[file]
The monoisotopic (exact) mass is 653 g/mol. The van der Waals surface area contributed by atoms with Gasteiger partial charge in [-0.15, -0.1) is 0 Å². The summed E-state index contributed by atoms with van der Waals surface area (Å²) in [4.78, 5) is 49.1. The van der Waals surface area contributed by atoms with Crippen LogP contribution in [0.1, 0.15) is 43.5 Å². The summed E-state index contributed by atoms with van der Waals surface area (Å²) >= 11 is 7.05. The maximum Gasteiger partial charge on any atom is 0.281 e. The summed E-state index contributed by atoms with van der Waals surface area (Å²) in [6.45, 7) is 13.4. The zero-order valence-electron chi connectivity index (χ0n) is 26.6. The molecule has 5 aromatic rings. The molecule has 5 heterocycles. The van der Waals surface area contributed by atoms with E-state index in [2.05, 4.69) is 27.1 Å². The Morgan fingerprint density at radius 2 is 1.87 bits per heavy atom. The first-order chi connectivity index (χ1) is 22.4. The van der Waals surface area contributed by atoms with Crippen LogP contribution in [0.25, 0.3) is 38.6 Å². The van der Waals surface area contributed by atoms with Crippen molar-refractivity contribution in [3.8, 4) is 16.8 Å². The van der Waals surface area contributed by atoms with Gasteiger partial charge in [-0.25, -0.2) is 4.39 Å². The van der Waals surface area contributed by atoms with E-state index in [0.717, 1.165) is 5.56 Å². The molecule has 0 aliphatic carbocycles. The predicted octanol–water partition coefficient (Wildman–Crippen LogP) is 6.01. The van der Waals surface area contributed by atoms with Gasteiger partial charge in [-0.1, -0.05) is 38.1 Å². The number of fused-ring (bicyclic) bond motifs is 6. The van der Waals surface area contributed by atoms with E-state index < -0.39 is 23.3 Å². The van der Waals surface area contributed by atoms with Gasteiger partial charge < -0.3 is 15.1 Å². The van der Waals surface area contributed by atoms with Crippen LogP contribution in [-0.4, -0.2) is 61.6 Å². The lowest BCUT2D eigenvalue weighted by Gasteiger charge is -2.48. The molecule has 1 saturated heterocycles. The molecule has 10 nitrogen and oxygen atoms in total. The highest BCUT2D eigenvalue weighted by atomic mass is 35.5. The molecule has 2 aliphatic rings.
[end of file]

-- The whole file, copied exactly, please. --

The monoisotopic (exact) mass is 653 g/mol. The van der Waals surface area contributed by atoms with Gasteiger partial charge in [-0.15, -0.1) is 0 Å². The summed E-state index contributed by atoms with van der Waals surface area (Å²) in [4.78, 5) is 49.1. The van der Waals surface area contributed by atoms with Crippen LogP contribution in [0.1, 0.15) is 43.5 Å². The summed E-state index contributed by atoms with van der Waals surface area (Å²) >= 11 is 7.05. The maximum Gasteiger partial charge on any atom is 0.281 e. The summed E-state index contributed by atoms with van der Waals surface area (Å²) in [6.45, 7) is 13.4. The zero-order valence-electron chi connectivity index (χ0n) is 26.6. The molecule has 5 aromatic rings. The molecule has 5 heterocycles. The van der Waals surface area contributed by atoms with E-state index in [2.05, 4.69) is 27.1 Å². The Morgan fingerprint density at radius 2 is 1.87 bits per heavy atom. The first-order chi connectivity index (χ1) is 22.4. The van der Waals surface area contributed by atoms with Crippen LogP contribution in [0.25, 0.3) is 38.6 Å². The van der Waals surface area contributed by atoms with Crippen molar-refractivity contribution in [3.8, 4) is 16.8 Å². The van der Waals surface area contributed by atoms with Gasteiger partial charge in [-0.25, -0.2) is 4.39 Å². The van der Waals surface area contributed by atoms with E-state index in [0.717, 1.165) is 5.56 Å². The molecule has 0 aliphatic carbocycles. The predicted octanol–water partition coefficient (Wildman–Crippen LogP) is 6.01. The van der Waals surface area contributed by atoms with Gasteiger partial charge in [-0.1, -0.05) is 38.1 Å². The number of fused-ring (bicyclic) bond motifs is 6. The van der Waals surface area contributed by atoms with E-state index < -0.39 is 23.3 Å². The van der Waals surface area contributed by atoms with Gasteiger partial charge < -0.3 is 15.1 Å². The van der Waals surface area contributed by atoms with Crippen LogP contribution in [-0.4, -0.2) is 61.6 Å². The lowest BCUT2D eigenvalue weighted by Gasteiger charge is -2.48. The molecule has 1 saturated heterocycles. The molecule has 10 nitrogen and oxygen atoms in total. The highest BCUT2D eigenvalue weighted by atomic mass is 35.5. The molecule has 2 aliphatic rings.